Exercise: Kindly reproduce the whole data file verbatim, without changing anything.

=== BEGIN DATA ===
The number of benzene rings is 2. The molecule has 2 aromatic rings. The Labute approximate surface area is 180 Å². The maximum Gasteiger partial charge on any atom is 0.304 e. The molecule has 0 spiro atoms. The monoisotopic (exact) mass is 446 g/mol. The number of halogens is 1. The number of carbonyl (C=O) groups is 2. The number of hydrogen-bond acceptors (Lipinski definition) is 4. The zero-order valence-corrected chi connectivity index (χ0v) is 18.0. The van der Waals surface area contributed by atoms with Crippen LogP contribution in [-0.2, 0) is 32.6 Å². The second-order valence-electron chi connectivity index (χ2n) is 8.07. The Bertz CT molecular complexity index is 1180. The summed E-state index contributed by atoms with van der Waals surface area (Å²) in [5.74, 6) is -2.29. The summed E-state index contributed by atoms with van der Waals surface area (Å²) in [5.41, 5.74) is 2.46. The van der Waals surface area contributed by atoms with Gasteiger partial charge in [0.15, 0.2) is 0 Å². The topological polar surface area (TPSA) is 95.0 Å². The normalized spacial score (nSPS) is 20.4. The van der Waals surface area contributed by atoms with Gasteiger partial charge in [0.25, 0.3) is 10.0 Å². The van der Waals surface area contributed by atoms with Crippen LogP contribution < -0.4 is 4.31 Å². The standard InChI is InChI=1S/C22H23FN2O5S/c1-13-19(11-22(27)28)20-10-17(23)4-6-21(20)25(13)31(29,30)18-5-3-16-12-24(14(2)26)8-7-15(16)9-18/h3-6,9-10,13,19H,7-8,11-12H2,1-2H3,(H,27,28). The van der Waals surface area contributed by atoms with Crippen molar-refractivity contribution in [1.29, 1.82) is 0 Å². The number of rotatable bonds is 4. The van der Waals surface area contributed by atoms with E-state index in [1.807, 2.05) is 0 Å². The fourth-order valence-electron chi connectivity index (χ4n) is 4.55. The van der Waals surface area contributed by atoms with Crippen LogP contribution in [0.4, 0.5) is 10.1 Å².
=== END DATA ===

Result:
The number of benzene rings is 2. The molecule has 2 aromatic rings. The Labute approximate surface area is 180 Å². The maximum Gasteiger partial charge on any atom is 0.304 e. The molecule has 0 spiro atoms. The monoisotopic (exact) mass is 446 g/mol. The number of halogens is 1. The number of carbonyl (C=O) groups is 2. The number of hydrogen-bond acceptors (Lipinski definition) is 4. The zero-order valence-corrected chi connectivity index (χ0v) is 18.0. The van der Waals surface area contributed by atoms with Crippen LogP contribution in [-0.2, 0) is 32.6 Å². The second-order valence-electron chi connectivity index (χ2n) is 8.07. The Bertz CT molecular complexity index is 1180. The summed E-state index contributed by atoms with van der Waals surface area (Å²) in [5.74, 6) is -2.29. The summed E-state index contributed by atoms with van der Waals surface area (Å²) in [5.41, 5.74) is 2.46. The van der Waals surface area contributed by atoms with Gasteiger partial charge in [0.15, 0.2) is 0 Å². The topological polar surface area (TPSA) is 95.0 Å². The normalized spacial score (nSPS) is 20.4. The van der Waals surface area contributed by atoms with Gasteiger partial charge in [0.25, 0.3) is 10.0 Å². The van der Waals surface area contributed by atoms with Crippen LogP contribution < -0.4 is 4.31 Å². The standard InChI is InChI=1S/C22H23FN2O5S/c1-13-19(11-22(27)28)20-10-17(23)4-6-21(20)25(13)31(29,30)18-5-3-16-12-24(14(2)26)8-7-15(16)9-18/h3-6,9-10,13,19H,7-8,11-12H2,1-2H3,(H,27,28). The van der Waals surface area contributed by atoms with Crippen molar-refractivity contribution in [1.29, 1.82) is 0 Å². The number of rotatable bonds is 4. The van der Waals surface area contributed by atoms with E-state index in [1.807, 2.05) is 0 Å². The fourth-order valence-electron chi connectivity index (χ4n) is 4.55. The van der Waals surface area contributed by atoms with Crippen LogP contribution in [0.4, 0.5) is 10.1 Å².